KABUL (Reuters) - Afghanistan and Taliban peace talk negotiators held their first direct session on Tuesday in Doha, their spokesmen said, as the warring sides try to work out an agenda and schedule for how to negotiate a peace deal as the United States withdraws troops.
“The meeting of both negotiating teams with full members took place today at 4:30 p.m.,” senior Afghan government negotiator Nader Nadery and Taliban spokesman Muhammad Naeem both said in identical statements on Twitter.
“Heads of delegations reiterated the need for patience and tolerance as we move forward in this path,” the statement added.
A small group of negotiators from both sides had met in previous days to try to discuss how the substantive negotiations would take place.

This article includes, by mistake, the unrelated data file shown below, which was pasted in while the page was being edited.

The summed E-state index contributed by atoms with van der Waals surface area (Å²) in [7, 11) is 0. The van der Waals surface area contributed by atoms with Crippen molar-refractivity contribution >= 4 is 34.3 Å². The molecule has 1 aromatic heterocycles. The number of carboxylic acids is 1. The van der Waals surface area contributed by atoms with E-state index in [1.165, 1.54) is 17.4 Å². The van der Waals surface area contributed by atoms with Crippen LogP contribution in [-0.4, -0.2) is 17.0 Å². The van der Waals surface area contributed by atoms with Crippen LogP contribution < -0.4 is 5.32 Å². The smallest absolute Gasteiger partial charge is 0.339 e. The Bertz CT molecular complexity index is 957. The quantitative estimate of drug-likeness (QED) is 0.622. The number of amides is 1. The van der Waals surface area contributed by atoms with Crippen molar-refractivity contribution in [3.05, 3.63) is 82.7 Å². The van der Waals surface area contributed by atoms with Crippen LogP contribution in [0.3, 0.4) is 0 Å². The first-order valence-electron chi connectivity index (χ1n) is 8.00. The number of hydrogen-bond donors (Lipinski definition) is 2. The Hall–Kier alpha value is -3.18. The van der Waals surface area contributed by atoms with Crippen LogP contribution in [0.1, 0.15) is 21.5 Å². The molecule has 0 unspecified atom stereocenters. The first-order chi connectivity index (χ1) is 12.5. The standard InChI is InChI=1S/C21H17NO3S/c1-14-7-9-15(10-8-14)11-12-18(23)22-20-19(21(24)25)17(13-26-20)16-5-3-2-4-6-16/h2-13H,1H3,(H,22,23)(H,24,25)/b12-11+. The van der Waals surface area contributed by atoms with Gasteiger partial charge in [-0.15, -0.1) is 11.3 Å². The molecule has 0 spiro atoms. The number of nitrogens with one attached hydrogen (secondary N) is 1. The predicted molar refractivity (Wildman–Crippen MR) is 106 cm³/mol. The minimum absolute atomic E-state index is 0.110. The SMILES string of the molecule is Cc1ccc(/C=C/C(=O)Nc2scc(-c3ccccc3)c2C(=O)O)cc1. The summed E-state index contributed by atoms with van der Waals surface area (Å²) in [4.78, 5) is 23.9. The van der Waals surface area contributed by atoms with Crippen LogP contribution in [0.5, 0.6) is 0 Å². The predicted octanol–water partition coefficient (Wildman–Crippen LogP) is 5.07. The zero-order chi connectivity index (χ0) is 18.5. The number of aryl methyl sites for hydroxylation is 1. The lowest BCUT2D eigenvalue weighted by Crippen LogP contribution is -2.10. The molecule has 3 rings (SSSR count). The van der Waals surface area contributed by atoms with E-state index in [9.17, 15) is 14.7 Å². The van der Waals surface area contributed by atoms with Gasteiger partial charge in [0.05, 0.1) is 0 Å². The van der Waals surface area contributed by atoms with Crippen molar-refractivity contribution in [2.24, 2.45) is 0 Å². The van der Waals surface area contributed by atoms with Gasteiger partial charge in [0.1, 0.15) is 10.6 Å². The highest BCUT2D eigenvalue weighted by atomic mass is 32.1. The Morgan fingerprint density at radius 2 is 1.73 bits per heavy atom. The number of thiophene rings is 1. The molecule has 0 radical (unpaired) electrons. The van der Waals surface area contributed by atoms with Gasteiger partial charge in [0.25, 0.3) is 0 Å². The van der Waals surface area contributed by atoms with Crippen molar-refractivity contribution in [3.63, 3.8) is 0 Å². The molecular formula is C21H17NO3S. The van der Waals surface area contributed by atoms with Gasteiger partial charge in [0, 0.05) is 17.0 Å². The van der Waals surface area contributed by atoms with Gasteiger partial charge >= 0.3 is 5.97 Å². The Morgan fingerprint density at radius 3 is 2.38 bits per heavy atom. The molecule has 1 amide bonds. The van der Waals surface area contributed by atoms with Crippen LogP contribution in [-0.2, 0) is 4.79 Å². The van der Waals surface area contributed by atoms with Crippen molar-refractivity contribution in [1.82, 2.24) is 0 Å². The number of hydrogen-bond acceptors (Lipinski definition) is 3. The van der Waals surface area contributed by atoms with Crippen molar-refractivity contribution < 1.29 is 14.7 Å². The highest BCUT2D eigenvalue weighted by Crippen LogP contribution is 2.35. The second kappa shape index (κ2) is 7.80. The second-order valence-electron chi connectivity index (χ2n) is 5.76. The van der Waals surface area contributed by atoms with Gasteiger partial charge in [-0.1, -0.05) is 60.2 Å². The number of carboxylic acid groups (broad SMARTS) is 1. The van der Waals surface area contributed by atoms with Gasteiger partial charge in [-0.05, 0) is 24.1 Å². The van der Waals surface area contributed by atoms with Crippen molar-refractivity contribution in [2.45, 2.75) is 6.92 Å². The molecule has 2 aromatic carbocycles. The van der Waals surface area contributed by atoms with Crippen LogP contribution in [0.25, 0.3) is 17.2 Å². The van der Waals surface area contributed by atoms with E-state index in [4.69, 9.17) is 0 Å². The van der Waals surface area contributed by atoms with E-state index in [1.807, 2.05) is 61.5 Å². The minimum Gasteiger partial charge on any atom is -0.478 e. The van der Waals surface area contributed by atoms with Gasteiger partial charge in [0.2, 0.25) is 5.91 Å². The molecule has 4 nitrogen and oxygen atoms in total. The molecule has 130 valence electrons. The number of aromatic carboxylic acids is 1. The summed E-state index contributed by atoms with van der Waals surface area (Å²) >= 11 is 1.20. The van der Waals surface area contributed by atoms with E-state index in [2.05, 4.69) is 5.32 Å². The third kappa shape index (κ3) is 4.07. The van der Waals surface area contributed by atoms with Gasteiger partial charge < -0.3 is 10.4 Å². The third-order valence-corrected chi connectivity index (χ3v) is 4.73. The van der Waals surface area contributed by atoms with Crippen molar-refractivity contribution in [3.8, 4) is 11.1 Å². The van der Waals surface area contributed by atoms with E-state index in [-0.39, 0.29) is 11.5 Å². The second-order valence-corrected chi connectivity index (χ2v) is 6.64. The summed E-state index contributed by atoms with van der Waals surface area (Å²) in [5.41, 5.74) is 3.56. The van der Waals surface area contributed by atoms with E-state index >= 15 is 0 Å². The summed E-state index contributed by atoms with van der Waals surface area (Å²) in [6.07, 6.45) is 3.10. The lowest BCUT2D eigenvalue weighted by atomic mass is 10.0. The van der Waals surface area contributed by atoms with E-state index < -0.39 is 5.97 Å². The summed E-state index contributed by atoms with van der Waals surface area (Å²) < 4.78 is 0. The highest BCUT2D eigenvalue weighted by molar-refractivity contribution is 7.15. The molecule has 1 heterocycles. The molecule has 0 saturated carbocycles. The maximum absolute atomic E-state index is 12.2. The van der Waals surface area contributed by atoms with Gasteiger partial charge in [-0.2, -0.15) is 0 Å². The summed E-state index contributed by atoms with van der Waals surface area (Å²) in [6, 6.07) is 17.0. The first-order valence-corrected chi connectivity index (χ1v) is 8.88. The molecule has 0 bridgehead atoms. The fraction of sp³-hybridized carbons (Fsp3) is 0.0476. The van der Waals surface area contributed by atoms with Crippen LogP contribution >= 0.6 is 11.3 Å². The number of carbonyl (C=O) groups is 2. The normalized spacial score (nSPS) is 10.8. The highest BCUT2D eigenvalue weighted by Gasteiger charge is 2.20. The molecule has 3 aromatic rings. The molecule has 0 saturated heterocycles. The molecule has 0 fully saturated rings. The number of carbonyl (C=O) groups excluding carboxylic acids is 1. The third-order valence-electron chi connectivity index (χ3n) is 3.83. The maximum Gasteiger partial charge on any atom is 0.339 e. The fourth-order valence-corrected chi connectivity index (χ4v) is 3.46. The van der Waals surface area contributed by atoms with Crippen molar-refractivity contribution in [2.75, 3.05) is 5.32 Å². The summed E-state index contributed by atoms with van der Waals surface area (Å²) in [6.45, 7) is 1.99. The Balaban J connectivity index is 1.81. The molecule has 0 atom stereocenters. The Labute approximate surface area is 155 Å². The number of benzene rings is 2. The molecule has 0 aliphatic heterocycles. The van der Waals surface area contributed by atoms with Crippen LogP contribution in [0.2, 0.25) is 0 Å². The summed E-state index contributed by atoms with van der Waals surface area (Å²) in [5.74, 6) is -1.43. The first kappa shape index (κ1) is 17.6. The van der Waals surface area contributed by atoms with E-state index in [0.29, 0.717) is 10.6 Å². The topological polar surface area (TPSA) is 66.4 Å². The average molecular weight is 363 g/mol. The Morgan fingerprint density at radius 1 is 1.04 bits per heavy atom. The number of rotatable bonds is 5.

Negotiators had agreed to rules and procedures, according to the statement, without specifying what they were, but some issues were still outstanding. It was not clear whether the sides had agreed to an agenda of what issues needed to be covered and in what order.
An Afghan presidential palace official said a top priority was getting the Taliban to agree on a ceasefire or significant reduction in violence.
Violence has continued in the country even after the launch of historic peace talks at an opening ceremony in Doha on Saturday.
Talks between the two sides were to begin shortly after a U.S.-Taliban agreement in February, but started only after months of delays, caused in part by continuing Taliban offensives in the war-torn country as well as disagreement over the release of prisoners.
U.S. President Donald Trump has made ending the war in Afghanistan a key election promise and the United States is set to withdraw all its troops by May 2021, subject to the Taliban meeting certain security guarantees.
Reporting by Hamid Shalizi and Abdul Qadir Sediqi; Additional reporting by Nayera Abdallah and Orooj Hakimi; Writing by Charlotte Greenfield; Editing by Sandra Maler, Michael Perry and Jonathan Oatis
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